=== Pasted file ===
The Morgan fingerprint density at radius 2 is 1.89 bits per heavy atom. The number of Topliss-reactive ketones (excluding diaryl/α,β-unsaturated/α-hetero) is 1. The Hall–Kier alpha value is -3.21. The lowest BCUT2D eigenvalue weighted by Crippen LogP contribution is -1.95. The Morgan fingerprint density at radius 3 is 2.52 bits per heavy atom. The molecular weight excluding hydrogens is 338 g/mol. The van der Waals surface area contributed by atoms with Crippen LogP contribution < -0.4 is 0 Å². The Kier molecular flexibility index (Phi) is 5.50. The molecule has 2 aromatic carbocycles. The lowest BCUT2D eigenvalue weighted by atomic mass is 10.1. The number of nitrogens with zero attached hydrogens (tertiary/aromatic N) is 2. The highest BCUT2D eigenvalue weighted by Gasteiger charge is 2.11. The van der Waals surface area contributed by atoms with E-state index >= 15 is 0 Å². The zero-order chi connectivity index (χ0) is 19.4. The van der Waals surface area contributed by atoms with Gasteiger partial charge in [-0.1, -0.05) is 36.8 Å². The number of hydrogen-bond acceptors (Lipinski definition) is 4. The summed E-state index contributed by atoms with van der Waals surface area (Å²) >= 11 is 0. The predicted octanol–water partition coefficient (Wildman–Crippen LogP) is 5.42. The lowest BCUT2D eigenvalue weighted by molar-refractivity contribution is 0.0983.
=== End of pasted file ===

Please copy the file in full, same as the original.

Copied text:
The Morgan fingerprint density at radius 2 is 1.89 bits per heavy atom. The number of Topliss-reactive ketones (excluding diaryl/α,β-unsaturated/α-hetero) is 1. The Hall–Kier alpha value is -3.21. The lowest BCUT2D eigenvalue weighted by Crippen LogP contribution is -1.95. The Morgan fingerprint density at radius 3 is 2.52 bits per heavy atom. The molecular weight excluding hydrogens is 338 g/mol. The van der Waals surface area contributed by atoms with Crippen LogP contribution < -0.4 is 0 Å². The Kier molecular flexibility index (Phi) is 5.50. The molecule has 2 aromatic carbocycles. The lowest BCUT2D eigenvalue weighted by atomic mass is 10.1. The number of nitrogens with zero attached hydrogens (tertiary/aromatic N) is 2. The highest BCUT2D eigenvalue weighted by Gasteiger charge is 2.11. The van der Waals surface area contributed by atoms with E-state index >= 15 is 0 Å². The zero-order chi connectivity index (χ0) is 19.4. The van der Waals surface area contributed by atoms with Gasteiger partial charge in [-0.1, -0.05) is 36.8 Å². The number of hydrogen-bond acceptors (Lipinski definition) is 4. The summed E-state index contributed by atoms with van der Waals surface area (Å²) >= 11 is 0. The predicted octanol–water partition coefficient (Wildman–Crippen LogP) is 5.42. The lowest BCUT2D eigenvalue weighted by molar-refractivity contribution is 0.0983.